Today was the second day of the trial against populist anti-Islam politician Geert Wilders accused of inciting discrimination and hatred. This is based upon a comment he made at a rally during the local elections in 2014 when he asked the crowd if they wanted more or fewer Moroccans and the crowd shouted (as was organised): ‘Fewer, fewer’. We will arrange that, Wilders replied. For the basics see HERE.
Free speech / racism?
This second day was reserved mostly for Paul Cliteur, a political philosopher and law professor of Leiden University, who was called as an expert witness for the defense. Cliteur was adamant in defending Wilders in the sense that he thought it was nonsense that politicians have greater responsibility for their words than ordinary citizens. According to him, politicians should in fact have greater freedom of expression.
For Cliteur the trial is a political process whereby the verdict will have a far reaching consequences for the political climate at home and abroad:’If you ask me whether this case is a political process that may have far-reaching consequences, not only in the Netherlands but the whole world, I would say so.’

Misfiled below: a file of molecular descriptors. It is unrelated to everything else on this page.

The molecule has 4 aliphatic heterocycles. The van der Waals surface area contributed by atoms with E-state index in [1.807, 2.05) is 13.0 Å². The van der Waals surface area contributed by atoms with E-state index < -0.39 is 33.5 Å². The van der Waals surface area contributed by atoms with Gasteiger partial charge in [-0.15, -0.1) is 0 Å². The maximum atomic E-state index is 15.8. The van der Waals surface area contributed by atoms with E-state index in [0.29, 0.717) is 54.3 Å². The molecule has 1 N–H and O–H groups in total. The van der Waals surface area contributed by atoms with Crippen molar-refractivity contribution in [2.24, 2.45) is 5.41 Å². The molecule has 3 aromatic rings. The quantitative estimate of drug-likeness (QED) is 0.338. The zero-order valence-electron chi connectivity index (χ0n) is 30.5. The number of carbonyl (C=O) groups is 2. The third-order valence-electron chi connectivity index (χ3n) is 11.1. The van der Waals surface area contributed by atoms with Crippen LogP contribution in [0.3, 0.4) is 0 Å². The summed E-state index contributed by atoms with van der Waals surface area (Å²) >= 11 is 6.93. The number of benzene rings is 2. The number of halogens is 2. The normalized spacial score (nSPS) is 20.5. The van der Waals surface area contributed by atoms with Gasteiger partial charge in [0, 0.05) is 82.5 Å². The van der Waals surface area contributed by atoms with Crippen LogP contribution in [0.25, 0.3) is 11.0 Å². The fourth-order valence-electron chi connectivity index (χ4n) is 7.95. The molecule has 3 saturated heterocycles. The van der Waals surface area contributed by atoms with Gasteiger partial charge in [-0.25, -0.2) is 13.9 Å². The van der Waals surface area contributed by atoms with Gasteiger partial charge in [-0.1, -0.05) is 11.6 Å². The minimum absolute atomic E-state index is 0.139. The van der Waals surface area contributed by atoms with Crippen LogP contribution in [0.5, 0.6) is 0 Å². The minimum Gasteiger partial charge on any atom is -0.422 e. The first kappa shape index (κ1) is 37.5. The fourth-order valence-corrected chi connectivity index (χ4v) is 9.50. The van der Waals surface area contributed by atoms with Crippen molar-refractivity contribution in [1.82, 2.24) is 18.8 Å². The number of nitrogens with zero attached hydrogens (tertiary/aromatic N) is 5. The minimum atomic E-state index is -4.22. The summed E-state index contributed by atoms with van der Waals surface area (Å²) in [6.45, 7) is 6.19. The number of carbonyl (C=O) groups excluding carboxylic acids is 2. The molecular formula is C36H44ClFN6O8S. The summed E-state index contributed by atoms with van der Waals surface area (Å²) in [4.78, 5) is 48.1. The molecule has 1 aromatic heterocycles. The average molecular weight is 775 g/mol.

“Wilders’s viewpoints… are particularly radical in his criticism against Islam,” Cliteur told the the three judges. He tried to refute the claim that Wilders’ remarks constituted racial discrimination. They were “rather aimed at halting immigration based on nationality”, and “He may just as well have asked ‘Do you want fewer Americans or fewer Malaysians’, — the effect is the same.”
Request for recusal
In the afternoon defense lawyer Knoops interrupted the proceedings when a lawyer of one of the plaintiffs was reading the complaints that been filed. The defense lawyer questioned the impartiality of one of the judges, Eliane van Rens and wanted her to be replaced: ‘We’ve come to the conclusion that the judge has not conducted the questioning in an impartial manner.’
Knoops referred to the questions asked by Van Rens to Cliteur about tolerance which may have suggested that the question of tolerance was crucial in a recent verdict on hate speech while it was only one of the factors and rather ill-defined. Wilders, who is not attending the proceedings, tweeted: “What terrible bias from this judge who can barely disguise her hate for the Freedom Party.”
In 2010/2011 during the first trial, and was acquitted, Wilders made two such requests. The first was rejected but the second led to the replacement of the entire three-judge panel hearing his case, causing a significant delay in the process. On Friday the court will hear the request for a recusal.
Grievances and compensation
Until then the lawer of the plaintiffs was heard about the grievances of four groups and eight individuals. “One man said he became depressed, could not sleep and did not feel a valued member of Dutch society any more,” according to lawer Goran Sluiter. He also demanded compensation.